One of the elements that makes the music known as the "avant-garde" or "free jazz" is the frequently long length of tracks. A cut that goes on for 10 minutes is not especially long in these styles but would be an epic piece if it were country, pop, rap, rock, etc. The situation becomes even more acute when tracks go on for 20, 30, 60 or even more minutes.
The duo of Brian Chase and David Remmick do their best to get around this problem on Games are the Enemies of Truth, Beauty, and Sleep. All but one of the 18 tracks come in at under 4 minutes with most being substantially shorter and the longer track being under 5 and a half minutes. While this gives the music a unique feel, it is the fine musicianship that makes this a stellar recording and what the disc deserves the most praise for. The first track opens with Chase playing a snare and cymbal variations while Remmick joins in with his eerie saxophone. The two quickly move on with Remmick appearing to be in the lead and Chase have the intelligence and talent to follow him every step of the way. Other tracks show similar interplay with a large degree of playfulness coming from each player. The brevity of each cut keeps the music from evolving into full-scale blowouts which is a tad disappointing if you like that particular musical manifestation since it appears that the duo could really tear it up if given the opportunity. Still the short lengths give each cut a degree of focus that is outstanding in its own right. There don't appear to many throwaway notes here as each seems to have a meaning and place within the larger context. The variety of musical sounds and emotions coming from the Chase and Remmick is also notable and speaks well of the each musician's ability. You can't go wrong with this disc!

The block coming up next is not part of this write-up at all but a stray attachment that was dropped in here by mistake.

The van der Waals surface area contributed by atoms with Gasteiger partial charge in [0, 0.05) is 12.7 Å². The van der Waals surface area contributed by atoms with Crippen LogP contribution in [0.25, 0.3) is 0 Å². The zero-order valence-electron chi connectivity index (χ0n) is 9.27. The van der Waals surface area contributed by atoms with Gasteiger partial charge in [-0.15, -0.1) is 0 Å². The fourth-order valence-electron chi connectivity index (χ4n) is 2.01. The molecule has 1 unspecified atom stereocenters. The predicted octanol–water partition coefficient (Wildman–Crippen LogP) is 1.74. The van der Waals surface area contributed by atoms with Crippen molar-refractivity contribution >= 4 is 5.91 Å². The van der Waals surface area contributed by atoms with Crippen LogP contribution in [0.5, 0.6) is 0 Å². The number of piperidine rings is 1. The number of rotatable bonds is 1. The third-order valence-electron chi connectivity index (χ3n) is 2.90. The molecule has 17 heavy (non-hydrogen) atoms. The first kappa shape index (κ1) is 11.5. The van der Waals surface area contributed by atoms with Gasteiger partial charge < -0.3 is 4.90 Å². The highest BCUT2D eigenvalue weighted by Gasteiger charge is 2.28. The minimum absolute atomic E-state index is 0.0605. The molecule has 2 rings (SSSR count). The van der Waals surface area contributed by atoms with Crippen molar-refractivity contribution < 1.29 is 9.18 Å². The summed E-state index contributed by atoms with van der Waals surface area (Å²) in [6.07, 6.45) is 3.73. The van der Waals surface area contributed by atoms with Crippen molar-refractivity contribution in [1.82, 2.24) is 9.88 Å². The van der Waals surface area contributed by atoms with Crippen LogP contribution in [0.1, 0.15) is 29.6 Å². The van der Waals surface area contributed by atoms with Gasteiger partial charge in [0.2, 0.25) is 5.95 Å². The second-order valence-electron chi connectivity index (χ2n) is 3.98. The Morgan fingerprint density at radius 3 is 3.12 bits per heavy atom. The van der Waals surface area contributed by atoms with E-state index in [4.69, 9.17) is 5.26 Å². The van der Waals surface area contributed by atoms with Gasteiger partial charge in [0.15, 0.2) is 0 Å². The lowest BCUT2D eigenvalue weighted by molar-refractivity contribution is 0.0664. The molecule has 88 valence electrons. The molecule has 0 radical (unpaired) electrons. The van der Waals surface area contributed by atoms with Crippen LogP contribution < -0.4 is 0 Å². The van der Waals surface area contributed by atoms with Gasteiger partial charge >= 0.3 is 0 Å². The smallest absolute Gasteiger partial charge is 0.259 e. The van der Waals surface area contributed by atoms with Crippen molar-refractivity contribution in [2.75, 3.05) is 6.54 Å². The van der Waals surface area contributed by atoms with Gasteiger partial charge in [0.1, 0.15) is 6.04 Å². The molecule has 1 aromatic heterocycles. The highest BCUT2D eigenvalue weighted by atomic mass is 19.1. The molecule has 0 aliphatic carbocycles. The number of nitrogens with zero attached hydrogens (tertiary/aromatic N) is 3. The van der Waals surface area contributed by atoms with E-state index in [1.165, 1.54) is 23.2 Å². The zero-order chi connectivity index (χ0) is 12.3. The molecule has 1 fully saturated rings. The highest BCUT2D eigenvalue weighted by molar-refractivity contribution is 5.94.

Track Listing: There 18 unnamed tracks.
Personnel: David Remmick - alto saxophone; Brian Chase - drumset.
I love jazz because it is both challenging and exhilarating, and the endeavor of improvisation is the highest form of art.
I met so many great musicians--including my two earliest heroes, Maynard Ferguson and Dizzy Gillespie--by attending concerts
and being willing to treat them with the respect they deserve.
The best show I ever attended was the Pat Metheny/Ornette Coleman Song X concert at Cornell University.
The first jazz record I bought was an RCA compilation by Dizzy Gillespie.
My advice to new listeners is to not be afraid to listen to something because you're not familiar with the artists or the band or
the genre or anything - this is music that is best experienced through discovery.